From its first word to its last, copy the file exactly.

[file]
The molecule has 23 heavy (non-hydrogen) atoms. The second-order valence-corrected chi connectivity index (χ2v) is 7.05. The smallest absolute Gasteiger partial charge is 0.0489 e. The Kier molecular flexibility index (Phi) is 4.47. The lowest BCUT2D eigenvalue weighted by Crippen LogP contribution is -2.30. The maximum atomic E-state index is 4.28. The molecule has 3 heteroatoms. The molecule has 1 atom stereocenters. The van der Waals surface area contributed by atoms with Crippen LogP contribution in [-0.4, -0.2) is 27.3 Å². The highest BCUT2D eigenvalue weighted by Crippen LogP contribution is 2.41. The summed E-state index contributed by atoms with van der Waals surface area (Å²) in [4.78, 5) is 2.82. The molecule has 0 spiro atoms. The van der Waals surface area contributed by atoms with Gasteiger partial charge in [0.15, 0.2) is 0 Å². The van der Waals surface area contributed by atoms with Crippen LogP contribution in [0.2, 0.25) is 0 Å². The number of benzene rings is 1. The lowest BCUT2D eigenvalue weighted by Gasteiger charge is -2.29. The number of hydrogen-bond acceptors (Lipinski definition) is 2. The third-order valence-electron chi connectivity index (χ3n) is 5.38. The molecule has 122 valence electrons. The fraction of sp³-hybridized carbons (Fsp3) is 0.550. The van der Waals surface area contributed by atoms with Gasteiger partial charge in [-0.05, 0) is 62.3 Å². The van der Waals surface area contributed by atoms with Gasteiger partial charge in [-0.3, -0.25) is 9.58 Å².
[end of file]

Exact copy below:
The molecule has 23 heavy (non-hydrogen) atoms. The second-order valence-corrected chi connectivity index (χ2v) is 7.05. The smallest absolute Gasteiger partial charge is 0.0489 e. The Kier molecular flexibility index (Phi) is 4.47. The lowest BCUT2D eigenvalue weighted by Crippen LogP contribution is -2.30. The maximum atomic E-state index is 4.28. The molecule has 3 heteroatoms. The molecule has 1 atom stereocenters. The van der Waals surface area contributed by atoms with Crippen LogP contribution in [-0.4, -0.2) is 27.3 Å². The highest BCUT2D eigenvalue weighted by Crippen LogP contribution is 2.41. The summed E-state index contributed by atoms with van der Waals surface area (Å²) in [4.78, 5) is 2.82. The molecule has 0 spiro atoms. The van der Waals surface area contributed by atoms with Gasteiger partial charge in [0.15, 0.2) is 0 Å². The van der Waals surface area contributed by atoms with Crippen LogP contribution in [0.2, 0.25) is 0 Å². The number of benzene rings is 1. The lowest BCUT2D eigenvalue weighted by Gasteiger charge is -2.29. The number of hydrogen-bond acceptors (Lipinski definition) is 2. The third-order valence-electron chi connectivity index (χ3n) is 5.38. The molecule has 122 valence electrons. The fraction of sp³-hybridized carbons (Fsp3) is 0.550. The van der Waals surface area contributed by atoms with Gasteiger partial charge in [-0.05, 0) is 62.3 Å². The van der Waals surface area contributed by atoms with Gasteiger partial charge in [-0.3, -0.25) is 9.58 Å².